As you may know, one of the reasons for hitching up Bambi and traveling is to meet people and write. Especially writing about the American experience from an Asian American woman’s perspective.
There was one point in my life when I thought the life of a “writer” was not possible for me. I had no experience, no real talent and I was conditioned to think I was supposed to work in an office job of some sort.
Years ago, I read one of the most influential books in my life, The Joy Luck Club. In that book, I saw myself, my Mom, my Grandma, woven through the characters Amy Tan created. And with the complexity and beauty of the book, what she stirred up in me was a desire to understand my heritage and dissect my relationship with my Mom.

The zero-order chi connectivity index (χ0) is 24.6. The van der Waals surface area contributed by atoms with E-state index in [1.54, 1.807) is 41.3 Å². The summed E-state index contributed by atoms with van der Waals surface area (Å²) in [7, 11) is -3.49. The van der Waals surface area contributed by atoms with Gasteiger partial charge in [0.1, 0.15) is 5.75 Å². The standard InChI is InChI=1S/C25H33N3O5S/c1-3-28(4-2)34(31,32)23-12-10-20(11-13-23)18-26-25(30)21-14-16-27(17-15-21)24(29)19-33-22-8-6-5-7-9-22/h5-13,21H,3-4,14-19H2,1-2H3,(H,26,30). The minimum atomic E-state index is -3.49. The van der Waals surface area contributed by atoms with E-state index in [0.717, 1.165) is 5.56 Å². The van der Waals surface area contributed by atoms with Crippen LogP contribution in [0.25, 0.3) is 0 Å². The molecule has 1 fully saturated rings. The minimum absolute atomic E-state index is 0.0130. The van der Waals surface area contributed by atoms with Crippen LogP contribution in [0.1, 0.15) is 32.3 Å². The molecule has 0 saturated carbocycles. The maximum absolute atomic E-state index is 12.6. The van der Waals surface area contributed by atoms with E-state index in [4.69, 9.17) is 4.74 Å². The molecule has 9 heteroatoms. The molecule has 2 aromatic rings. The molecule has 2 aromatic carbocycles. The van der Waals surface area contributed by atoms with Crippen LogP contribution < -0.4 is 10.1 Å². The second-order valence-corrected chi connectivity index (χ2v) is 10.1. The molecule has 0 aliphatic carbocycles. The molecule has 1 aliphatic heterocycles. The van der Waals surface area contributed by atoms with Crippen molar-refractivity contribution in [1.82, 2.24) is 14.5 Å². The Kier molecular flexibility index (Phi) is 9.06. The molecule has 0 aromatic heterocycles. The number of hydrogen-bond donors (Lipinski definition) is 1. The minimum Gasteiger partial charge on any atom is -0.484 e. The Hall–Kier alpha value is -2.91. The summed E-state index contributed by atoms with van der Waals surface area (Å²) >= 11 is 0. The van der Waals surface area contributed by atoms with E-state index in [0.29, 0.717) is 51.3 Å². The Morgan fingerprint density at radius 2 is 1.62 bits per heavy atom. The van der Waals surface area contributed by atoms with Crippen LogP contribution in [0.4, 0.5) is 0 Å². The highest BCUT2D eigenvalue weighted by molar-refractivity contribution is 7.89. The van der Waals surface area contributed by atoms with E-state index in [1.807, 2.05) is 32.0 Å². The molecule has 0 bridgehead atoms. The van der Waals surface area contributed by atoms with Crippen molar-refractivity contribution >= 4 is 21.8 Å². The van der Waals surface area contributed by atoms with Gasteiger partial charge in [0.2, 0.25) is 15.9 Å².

Fast forward to today, at Santa Clara University, I heard Amy Tan talk about writing (and life.) She emanated wisdom and creativity. She said she did not have “talent” when she first began to write. Even when The Joy Luck Club made it to the bestseller’s list, it took her a total of nine months to realize she had written something worthwhile. She said, “If you ever feel your confidence shaken, look to me to give you courage.”
I’m not easily unnerved. I consider myself a confident person. Yet, at the end of the lecture, I waited in a long line, gripping The Kitchen God’s Wife, my second favorite book of hers. Butterflies in my stomach zipped around, making me feel sick. When I reached Ms. Tan, all I remember is saying “thank you” about five times and I walked away from the table in a fog. And then I opened the book and saw:
“To Yon, Joy & luck — Amy Tan.” I felt as though she broke a champagne bottle on the boat…or in my case, the trailer.
Ms. Amy Tan.